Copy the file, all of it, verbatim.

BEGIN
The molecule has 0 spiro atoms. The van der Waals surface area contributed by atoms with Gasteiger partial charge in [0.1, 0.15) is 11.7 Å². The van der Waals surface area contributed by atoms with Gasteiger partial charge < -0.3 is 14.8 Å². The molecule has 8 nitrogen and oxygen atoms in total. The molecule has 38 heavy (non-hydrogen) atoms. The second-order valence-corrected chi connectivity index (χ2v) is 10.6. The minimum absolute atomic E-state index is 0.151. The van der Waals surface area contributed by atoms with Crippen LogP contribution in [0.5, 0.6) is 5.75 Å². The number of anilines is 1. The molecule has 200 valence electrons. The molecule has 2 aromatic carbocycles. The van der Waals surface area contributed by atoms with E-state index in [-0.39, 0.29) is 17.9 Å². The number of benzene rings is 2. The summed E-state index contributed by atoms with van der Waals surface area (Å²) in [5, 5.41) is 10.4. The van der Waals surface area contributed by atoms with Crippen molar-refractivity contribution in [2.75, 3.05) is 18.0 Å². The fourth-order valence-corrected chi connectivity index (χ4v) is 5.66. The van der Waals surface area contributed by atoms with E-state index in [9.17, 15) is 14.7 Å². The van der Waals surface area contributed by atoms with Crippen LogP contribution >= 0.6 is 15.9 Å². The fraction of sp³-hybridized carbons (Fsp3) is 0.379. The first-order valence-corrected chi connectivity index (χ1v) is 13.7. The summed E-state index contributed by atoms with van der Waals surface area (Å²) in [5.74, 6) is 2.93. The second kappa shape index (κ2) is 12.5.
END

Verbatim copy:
The molecule has 0 spiro atoms. The van der Waals surface area contributed by atoms with Gasteiger partial charge in [0.1, 0.15) is 11.7 Å². The van der Waals surface area contributed by atoms with Gasteiger partial charge < -0.3 is 14.8 Å². The molecule has 8 nitrogen and oxygen atoms in total. The molecule has 38 heavy (non-hydrogen) atoms. The second-order valence-corrected chi connectivity index (χ2v) is 10.6. The minimum absolute atomic E-state index is 0.151. The van der Waals surface area contributed by atoms with Crippen LogP contribution in [0.5, 0.6) is 5.75 Å². The number of anilines is 1. The molecule has 200 valence electrons. The molecule has 2 aromatic carbocycles. The van der Waals surface area contributed by atoms with E-state index in [-0.39, 0.29) is 17.9 Å². The number of benzene rings is 2. The summed E-state index contributed by atoms with van der Waals surface area (Å²) in [5, 5.41) is 10.4. The van der Waals surface area contributed by atoms with Crippen molar-refractivity contribution in [2.75, 3.05) is 18.0 Å². The fourth-order valence-corrected chi connectivity index (χ4v) is 5.66. The van der Waals surface area contributed by atoms with E-state index in [9.17, 15) is 14.7 Å². The van der Waals surface area contributed by atoms with Crippen LogP contribution >= 0.6 is 15.9 Å². The fraction of sp³-hybridized carbons (Fsp3) is 0.379. The first-order valence-corrected chi connectivity index (χ1v) is 13.7. The summed E-state index contributed by atoms with van der Waals surface area (Å²) in [5.74, 6) is 2.93. The second kappa shape index (κ2) is 12.5.